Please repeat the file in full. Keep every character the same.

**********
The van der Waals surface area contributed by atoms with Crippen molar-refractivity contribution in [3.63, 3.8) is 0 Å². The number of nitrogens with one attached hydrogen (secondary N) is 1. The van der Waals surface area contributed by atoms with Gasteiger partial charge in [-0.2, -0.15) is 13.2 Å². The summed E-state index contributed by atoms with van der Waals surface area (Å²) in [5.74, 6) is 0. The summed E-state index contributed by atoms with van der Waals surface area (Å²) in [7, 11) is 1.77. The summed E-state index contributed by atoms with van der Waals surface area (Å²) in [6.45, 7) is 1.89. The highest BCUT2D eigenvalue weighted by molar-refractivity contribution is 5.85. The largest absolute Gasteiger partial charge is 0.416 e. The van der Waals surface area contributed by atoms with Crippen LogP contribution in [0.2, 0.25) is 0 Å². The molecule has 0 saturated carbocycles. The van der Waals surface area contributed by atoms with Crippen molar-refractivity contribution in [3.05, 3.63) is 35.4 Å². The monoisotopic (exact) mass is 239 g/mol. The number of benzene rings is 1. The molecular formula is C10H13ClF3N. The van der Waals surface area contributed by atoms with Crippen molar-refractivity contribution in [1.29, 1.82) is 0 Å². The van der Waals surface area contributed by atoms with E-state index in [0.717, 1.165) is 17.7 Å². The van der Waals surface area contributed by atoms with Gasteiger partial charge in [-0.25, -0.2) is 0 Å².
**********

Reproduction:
The van der Waals surface area contributed by atoms with Crippen molar-refractivity contribution in [3.63, 3.8) is 0 Å². The number of nitrogens with one attached hydrogen (secondary N) is 1. The van der Waals surface area contributed by atoms with Gasteiger partial charge in [-0.2, -0.15) is 13.2 Å². The summed E-state index contributed by atoms with van der Waals surface area (Å²) in [5.74, 6) is 0. The summed E-state index contributed by atoms with van der Waals surface area (Å²) in [7, 11) is 1.77. The summed E-state index contributed by atoms with van der Waals surface area (Å²) in [6.45, 7) is 1.89. The highest BCUT2D eigenvalue weighted by molar-refractivity contribution is 5.85. The largest absolute Gasteiger partial charge is 0.416 e. The van der Waals surface area contributed by atoms with Crippen LogP contribution in [0.2, 0.25) is 0 Å². The molecule has 0 saturated carbocycles. The van der Waals surface area contributed by atoms with Crippen molar-refractivity contribution in [3.05, 3.63) is 35.4 Å². The monoisotopic (exact) mass is 239 g/mol. The number of benzene rings is 1. The molecular formula is C10H13ClF3N. The van der Waals surface area contributed by atoms with Crippen molar-refractivity contribution in [1.29, 1.82) is 0 Å². The van der Waals surface area contributed by atoms with E-state index in [0.717, 1.165) is 17.7 Å². The van der Waals surface area contributed by atoms with Gasteiger partial charge in [-0.25, -0.2) is 0 Å².